By Courtney Mares
Two Catholic priests captured by Russian troops are “being tortured without mercy,” the leader of the Ukrainian Greek Catholic Church said Thursday.
Major Archbishop Sviatoslav Shevchuk issued an appeal to international authorities on Dec. 1 to help facilitate the release of Father Ivan Levytskyi and Father Bohdan Heleta, who have been held in captivity for more than two weeks.
“We have received the sad news that our priests are being tortured without mercy,” Shevchuk said.
“According to classic Stalinist methods of repression, confessions to crimes they did not commit are being extracted from them. In fact, our two heroic pastors are daily threatened under torture with death.”
The Ukrainian archbishop asked Catholics around the world to pray for the release of the priests.
“Our request is for the immediate release of the two priests, who have no fault other than that of loving their people, their Church, the community entrusted to them,” he said.
“I appeal to diplomatic representatives and to international human rights organizations, asking them to do everything possible to save the lives of these heroic pastors. And I ask all the faithful of our Church in Ukraine and abroad, all Christians, all people of good will, to pray for the salvation of these two priests.”
According to the Ukrainian Greek Catholic Church, the two Redemptorist priests had chosen to stay in territory under Russian occupation to serve the local Greek Catholic and Latin-rite Catholic communities.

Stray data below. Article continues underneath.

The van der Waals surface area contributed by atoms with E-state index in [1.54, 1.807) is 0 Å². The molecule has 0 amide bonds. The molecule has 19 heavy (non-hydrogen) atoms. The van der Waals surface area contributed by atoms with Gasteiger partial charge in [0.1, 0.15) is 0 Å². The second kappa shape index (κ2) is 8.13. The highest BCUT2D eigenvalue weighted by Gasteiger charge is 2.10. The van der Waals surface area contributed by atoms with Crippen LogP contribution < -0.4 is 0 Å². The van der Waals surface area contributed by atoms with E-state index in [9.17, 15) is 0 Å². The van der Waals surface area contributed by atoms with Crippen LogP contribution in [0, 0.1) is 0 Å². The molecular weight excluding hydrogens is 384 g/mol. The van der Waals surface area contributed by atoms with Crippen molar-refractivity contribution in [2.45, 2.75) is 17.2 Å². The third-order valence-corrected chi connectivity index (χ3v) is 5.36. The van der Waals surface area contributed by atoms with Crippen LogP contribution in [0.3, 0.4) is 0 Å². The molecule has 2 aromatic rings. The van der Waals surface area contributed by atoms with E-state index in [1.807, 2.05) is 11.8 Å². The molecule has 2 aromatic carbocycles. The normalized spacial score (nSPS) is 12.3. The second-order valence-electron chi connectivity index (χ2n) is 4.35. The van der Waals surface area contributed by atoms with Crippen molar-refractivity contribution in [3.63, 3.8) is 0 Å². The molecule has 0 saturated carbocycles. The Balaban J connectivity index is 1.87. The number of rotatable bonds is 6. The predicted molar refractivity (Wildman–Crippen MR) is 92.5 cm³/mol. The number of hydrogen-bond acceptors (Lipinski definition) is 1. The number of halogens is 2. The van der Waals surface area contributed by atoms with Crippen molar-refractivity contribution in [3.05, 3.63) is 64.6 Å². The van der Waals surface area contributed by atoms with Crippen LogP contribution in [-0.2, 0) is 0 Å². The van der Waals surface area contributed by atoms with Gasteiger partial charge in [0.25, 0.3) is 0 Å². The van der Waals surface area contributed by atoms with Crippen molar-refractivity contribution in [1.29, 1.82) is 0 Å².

“Subsequently, some military objects were placed in the church in order to accuse them of the illegal possession of weapons,” Shevchuk said.
Levytskyi and Heleta were taken from their parish, the Church of the Nativity of the Blessed Virgin Mary, in the coastal city of Berdyansk on Nov. 16 and accused of having committed “subversive” and “guerrilla” activities by the Russian National Guard.
The Ukrainian Catholic Archiepiscopal Exarchate of Donetsk denied the accusations, calling the detention “unfounded and illegal,” and demanded the prompt release of the clerics.
“At the time of the search of the church and the adjacent rectory and premises of the parish, both priests were already under arrest; that is, they could not control these premises and the actions of the Russian National Guard in any way,” the statement from the local church said.
“They cannot bear any responsibility for the weapons and ammunition allegedly found in those places. This is clear slander and a false accusation.”
In an interview published earlier this week, Pope Francis described Ukrainians as “a people who are martyred.”
“If you have a martyred people, you have someone who martyrs them,” the pope told America Magazine.
“When I speak about Ukraine, I speak about the cruelty because I have much information about the cruelty of the troops that come in. Generally, the cruelest are perhaps those who are of Russia but are not of the Russian tradition, such as the Chechens, the Buryati and so on,” Francis added.
The pope’s comments elicited a strong response from Russia’s Foreign Minister Sergey Lavrov, who called Pope Francis “un-Christian” in a televised speech on Thursday.
“Pope Francis calls for talks but also recently made an incomprehensible statement, completely un-Christian, singling out two Russian nationalities into some category from which atrocities can be expected during hostilities,” Lavrov said, according to Politico.
The Russian foreign minister added: “Of course this doesn’t help the cause and the authority of the Holy See.”